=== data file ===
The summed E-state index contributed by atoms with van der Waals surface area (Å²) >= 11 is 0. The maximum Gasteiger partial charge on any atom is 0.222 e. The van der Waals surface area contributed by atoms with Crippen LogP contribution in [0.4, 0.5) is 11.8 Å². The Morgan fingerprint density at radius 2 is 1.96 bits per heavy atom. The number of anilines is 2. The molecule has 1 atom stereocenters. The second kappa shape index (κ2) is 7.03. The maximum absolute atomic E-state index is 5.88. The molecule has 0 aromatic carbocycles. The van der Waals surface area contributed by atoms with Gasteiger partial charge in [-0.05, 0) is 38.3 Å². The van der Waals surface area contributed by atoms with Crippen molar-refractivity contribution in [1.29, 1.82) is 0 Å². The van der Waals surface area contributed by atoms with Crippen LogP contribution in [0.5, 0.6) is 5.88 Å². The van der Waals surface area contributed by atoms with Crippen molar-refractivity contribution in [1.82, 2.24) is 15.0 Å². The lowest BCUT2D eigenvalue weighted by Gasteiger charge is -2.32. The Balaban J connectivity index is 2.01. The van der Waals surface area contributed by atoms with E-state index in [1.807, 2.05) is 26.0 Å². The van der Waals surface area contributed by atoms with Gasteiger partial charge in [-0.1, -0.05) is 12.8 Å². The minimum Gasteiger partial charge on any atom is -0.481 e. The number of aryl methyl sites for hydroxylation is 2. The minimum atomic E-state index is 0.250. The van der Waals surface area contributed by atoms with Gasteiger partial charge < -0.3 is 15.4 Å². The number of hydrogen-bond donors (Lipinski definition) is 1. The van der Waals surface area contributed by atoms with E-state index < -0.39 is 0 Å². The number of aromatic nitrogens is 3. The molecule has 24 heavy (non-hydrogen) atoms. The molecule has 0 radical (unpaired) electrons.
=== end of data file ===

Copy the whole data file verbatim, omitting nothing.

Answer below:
The summed E-state index contributed by atoms with van der Waals surface area (Å²) >= 11 is 0. The maximum Gasteiger partial charge on any atom is 0.222 e. The van der Waals surface area contributed by atoms with Crippen LogP contribution in [0.4, 0.5) is 11.8 Å². The Morgan fingerprint density at radius 2 is 1.96 bits per heavy atom. The number of anilines is 2. The molecule has 1 atom stereocenters. The second kappa shape index (κ2) is 7.03. The maximum absolute atomic E-state index is 5.88. The molecule has 0 aromatic carbocycles. The van der Waals surface area contributed by atoms with Gasteiger partial charge in [-0.05, 0) is 38.3 Å². The van der Waals surface area contributed by atoms with Crippen molar-refractivity contribution in [1.29, 1.82) is 0 Å². The van der Waals surface area contributed by atoms with Crippen LogP contribution in [0.5, 0.6) is 5.88 Å². The van der Waals surface area contributed by atoms with Crippen molar-refractivity contribution in [1.82, 2.24) is 15.0 Å². The lowest BCUT2D eigenvalue weighted by Gasteiger charge is -2.32. The Balaban J connectivity index is 2.01. The van der Waals surface area contributed by atoms with E-state index in [1.807, 2.05) is 26.0 Å². The van der Waals surface area contributed by atoms with Gasteiger partial charge in [-0.1, -0.05) is 12.8 Å². The minimum Gasteiger partial charge on any atom is -0.481 e. The number of aryl methyl sites for hydroxylation is 2. The minimum atomic E-state index is 0.250. The van der Waals surface area contributed by atoms with Gasteiger partial charge < -0.3 is 15.4 Å². The number of hydrogen-bond donors (Lipinski definition) is 1. The van der Waals surface area contributed by atoms with E-state index < -0.39 is 0 Å². The number of aromatic nitrogens is 3. The molecule has 24 heavy (non-hydrogen) atoms. The molecule has 0 radical (unpaired) electrons.